A simple harmonic oscillator whose Action is given by:

$S=\displaystyle\int dt\left(\frac{1}{2}\cdot m\left(\frac{dx}{dt}\right)^2-\frac{1}{2}m\omega x^2\right)$

here x is a function of time i.e $x(t)$ . Use the above equation and by doing integration by parts show that : $S=\displaystyle\int dt\left(-\frac{1}{2}\cdot m\cdot x\left(\frac{d^2x}{dt^2}\right)-\frac{1}{2}m\omega x^2\right)$ (here the upper limit is $t_1 = x_1$ and lower limit is $t_2 = x_2$)

I know what integration by parts is which is by defining a $u$ and $v$ functions according to simplicity then integrate according to it. Here I have to calculate everything with respect to Time how will I handle variable here which doesn't depends on time will I take them as constant ? and how did the second part$\left(-\frac{1}{2}m\omega x^2\right)$ remained the same? Please help me with the procedure.

My solution from @Y Tong hint ,

$=\int \frac{1}{2}\cdot m \frac{dx}{dt} dx-\int \frac {1}{2}m\omega x^2 dt$

taking , $\frac{1}{2}m \frac{dx}{dt}=u$ and $dx=v$

$=\int\frac{1}{2}m \frac{dx}{dt} x \biggr\rvert_{\mathbf{t_1}}-\int \frac{1}{2}m \frac{d}{dt}(\frac{dx}{dt})x $

Eventually I got ,

$=-\int \frac{1}{2}m \frac{d}{dt}(\frac{dx}{dt}) x -\int \frac{1}{2} m \omega x^2 dt$

And I am stuck here to generalize it into proven part . Can anyone help with the next steps ?

  • $\begingroup$ Yes, everything except $x$ is to be treated as a constant. $\endgroup$
    – Tavish
    Dec 25 '20 at 17:51
  • $\begingroup$ @Tavish can you tell me what does that t1=x1 mean in the limit part ? $\endgroup$
    – Hoppo
    Dec 25 '20 at 18:59
  • $\begingroup$ I’m not sure, but it could mean the upper limit of the integral, i.e. the integral is from $x_2$ to $x_1$. $\endgroup$
    – Tavish
    Dec 25 '20 at 19:29
  • $\begingroup$ The stated upper limits don't make sense given the context. I would instead expect $x_1=x(t_1)$ and $x_2=x(t_2)$, i.e., $x_1,x_2$ are the initial and final positions. $\endgroup$ Dec 25 '20 at 19:33
  • $\begingroup$ @Tavish i really have no idea how to use Integration by parts here! If i use integration by parts here, from (1/2 m x'') i should get two expression ... $\endgroup$
    – Hoppo
    Dec 25 '20 at 19:46

You want to use $\int udv=uv|_{t_1}^{t_2}-\int v du$ which is due to $(uv)'=u'v+uv'$.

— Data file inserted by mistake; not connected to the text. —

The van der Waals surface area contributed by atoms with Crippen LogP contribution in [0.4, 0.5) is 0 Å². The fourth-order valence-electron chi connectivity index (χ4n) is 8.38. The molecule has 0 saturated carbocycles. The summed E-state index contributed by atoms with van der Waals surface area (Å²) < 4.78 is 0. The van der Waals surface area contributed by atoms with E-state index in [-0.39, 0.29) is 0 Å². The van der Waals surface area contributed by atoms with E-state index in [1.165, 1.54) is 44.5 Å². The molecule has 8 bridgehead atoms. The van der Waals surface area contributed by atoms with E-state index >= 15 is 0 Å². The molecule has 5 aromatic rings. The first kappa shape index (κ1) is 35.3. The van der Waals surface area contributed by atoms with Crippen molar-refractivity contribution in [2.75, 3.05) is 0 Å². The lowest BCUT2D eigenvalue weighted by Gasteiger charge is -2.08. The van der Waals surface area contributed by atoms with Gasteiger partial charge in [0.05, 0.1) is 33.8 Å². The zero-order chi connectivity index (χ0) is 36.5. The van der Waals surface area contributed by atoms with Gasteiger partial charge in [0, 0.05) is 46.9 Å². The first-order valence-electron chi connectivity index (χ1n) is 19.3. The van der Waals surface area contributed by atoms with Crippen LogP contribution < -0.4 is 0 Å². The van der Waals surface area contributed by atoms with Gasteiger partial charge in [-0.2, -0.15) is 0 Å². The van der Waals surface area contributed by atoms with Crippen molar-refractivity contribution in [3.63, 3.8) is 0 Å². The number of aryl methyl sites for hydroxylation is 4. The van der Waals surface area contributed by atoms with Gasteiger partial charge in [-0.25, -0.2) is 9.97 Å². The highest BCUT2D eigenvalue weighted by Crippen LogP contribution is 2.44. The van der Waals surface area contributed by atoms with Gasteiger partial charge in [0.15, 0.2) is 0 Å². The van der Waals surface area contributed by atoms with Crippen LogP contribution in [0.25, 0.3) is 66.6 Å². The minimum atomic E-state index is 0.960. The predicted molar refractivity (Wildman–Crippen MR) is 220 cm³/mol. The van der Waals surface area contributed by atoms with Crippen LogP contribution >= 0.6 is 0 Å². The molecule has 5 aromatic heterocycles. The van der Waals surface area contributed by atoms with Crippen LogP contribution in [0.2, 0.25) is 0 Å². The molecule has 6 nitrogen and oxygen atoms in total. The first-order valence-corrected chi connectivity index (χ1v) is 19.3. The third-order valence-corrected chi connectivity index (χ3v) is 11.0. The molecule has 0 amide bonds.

Take $u=\frac12 m\frac{dx}{dt}$ and $dv=dx$, you have $\int_{t_1}^{t_2}\frac12 m\frac{dx}{dt} dx=\frac12 m\frac{dx}{dt} x|_{t_1}^{t_2}-\int_{t_1}^{t_2} \frac12 mx \frac{d^2x}{dt^2}dt.$ The variation should be there but for typical applications of the least action principle, you will fix the ends, so it doesn't matter. However, the potential term should have been $\frac12m\omega^2 x^2$ instead of $\frac12 m\omega x^2,$ or you won't even have matching units.

  • $\begingroup$ Do we have to touch the second part ? coz we are getting exactly what we want from the potential part ! $\endgroup$
    – Hoppo
    Dec 26 '20 at 8:19
  • $\begingroup$ Whoever designed the question just got some typos. The action has the unit of energylength (the unit of Planck's constant). You need masslength^2/time^2. So the first term is missing an m. That's also why I said the second term also has a typo. $\endgroup$
    – C Tong
    Dec 26 '20 at 12:36
  • $\begingroup$ I am sorry i made a correction where there is m ...:) $\endgroup$
    – Hoppo
    Dec 26 '20 at 16:48
  • $\begingroup$ Oh, I see what you were wondering about. I made a typo in my $vdu$ part. $v$ is just x$, and $du=\frac12 m \frac{d^2 x}{dt^2} dt$. So the integration by part was already complete. $\endgroup$
    – C Tong
    Dec 26 '20 at 18:41

Your Answer

By clicking “Post Your Answer”, you agree to our terms of service, privacy policy and cookie policy

Not the answer you're looking for? Browse other questions tagged or ask your own question.